Sunday, August 2, 2009

Analysis of Tennenbaum's case opinions

To offer my private analysis, from the point of Jewish law we are dealing with the case of "asmachta lo kanya," (hint does not acquire), meaning that when people begin to download music with say Kazaa, they don't wholeheartedly agree to possible penalties. Even though technically they click on "I agree," but in their minds they don't really mean it. Then collecting on such promises constitutes taking money illegally.

American law is not Jewish law, and it is more similar to the laws of the people of Sodom, who would band together to steal, each in the amount less than actionable in court. Although what they did was not nice, each one could not be sued.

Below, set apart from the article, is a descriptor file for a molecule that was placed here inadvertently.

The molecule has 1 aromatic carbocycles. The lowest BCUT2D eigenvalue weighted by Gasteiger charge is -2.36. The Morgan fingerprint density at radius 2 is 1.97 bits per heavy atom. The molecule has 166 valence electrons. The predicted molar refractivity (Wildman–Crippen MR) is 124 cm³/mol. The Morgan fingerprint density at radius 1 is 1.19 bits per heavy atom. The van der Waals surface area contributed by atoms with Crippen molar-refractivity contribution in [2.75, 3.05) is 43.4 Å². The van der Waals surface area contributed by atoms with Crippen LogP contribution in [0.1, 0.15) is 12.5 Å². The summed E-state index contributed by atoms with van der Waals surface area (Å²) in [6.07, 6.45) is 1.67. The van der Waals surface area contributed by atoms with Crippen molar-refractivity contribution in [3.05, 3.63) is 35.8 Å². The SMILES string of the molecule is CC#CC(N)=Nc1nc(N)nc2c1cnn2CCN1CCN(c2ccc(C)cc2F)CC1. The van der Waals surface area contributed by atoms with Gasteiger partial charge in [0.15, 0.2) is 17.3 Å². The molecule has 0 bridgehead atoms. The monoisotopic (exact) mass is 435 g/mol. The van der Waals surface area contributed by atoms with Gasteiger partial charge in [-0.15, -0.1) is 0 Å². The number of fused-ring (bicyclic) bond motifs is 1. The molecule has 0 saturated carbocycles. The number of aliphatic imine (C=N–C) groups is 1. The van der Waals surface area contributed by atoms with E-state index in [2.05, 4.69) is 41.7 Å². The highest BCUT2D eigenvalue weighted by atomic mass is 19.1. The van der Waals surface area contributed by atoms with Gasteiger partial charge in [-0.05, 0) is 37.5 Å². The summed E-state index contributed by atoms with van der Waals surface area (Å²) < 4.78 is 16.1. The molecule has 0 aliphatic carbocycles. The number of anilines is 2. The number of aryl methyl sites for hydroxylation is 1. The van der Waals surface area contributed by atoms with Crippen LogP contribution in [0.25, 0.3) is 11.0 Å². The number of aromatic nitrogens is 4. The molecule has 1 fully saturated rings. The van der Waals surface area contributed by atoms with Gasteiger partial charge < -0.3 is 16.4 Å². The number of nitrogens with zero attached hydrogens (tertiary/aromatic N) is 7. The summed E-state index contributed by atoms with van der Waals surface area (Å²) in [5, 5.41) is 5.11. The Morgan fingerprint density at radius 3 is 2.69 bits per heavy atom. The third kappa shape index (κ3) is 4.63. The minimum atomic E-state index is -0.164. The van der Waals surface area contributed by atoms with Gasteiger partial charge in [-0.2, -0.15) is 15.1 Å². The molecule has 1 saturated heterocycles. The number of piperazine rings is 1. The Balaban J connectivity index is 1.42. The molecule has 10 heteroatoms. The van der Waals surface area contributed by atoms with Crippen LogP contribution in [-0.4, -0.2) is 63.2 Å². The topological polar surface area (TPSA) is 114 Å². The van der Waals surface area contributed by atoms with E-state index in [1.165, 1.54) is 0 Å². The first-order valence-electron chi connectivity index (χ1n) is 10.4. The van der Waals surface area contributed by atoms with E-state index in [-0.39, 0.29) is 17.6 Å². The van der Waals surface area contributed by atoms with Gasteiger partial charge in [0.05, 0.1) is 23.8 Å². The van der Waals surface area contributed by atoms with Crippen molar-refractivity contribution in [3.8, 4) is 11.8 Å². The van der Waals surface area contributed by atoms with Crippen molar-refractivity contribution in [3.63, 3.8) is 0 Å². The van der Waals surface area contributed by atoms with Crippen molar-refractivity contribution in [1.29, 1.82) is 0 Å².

However, American law is not the law of Sodom either, and technically people can be liable for downloading music. What remains in question is this. According to RIAA, this is the law and it should be enforced. The other side claims that RIAA, its clients, and their lobbying groups influenced the law to be written the way it is. Then the argument is precisely the fairness of the law and if it should be changed to fit the new times.

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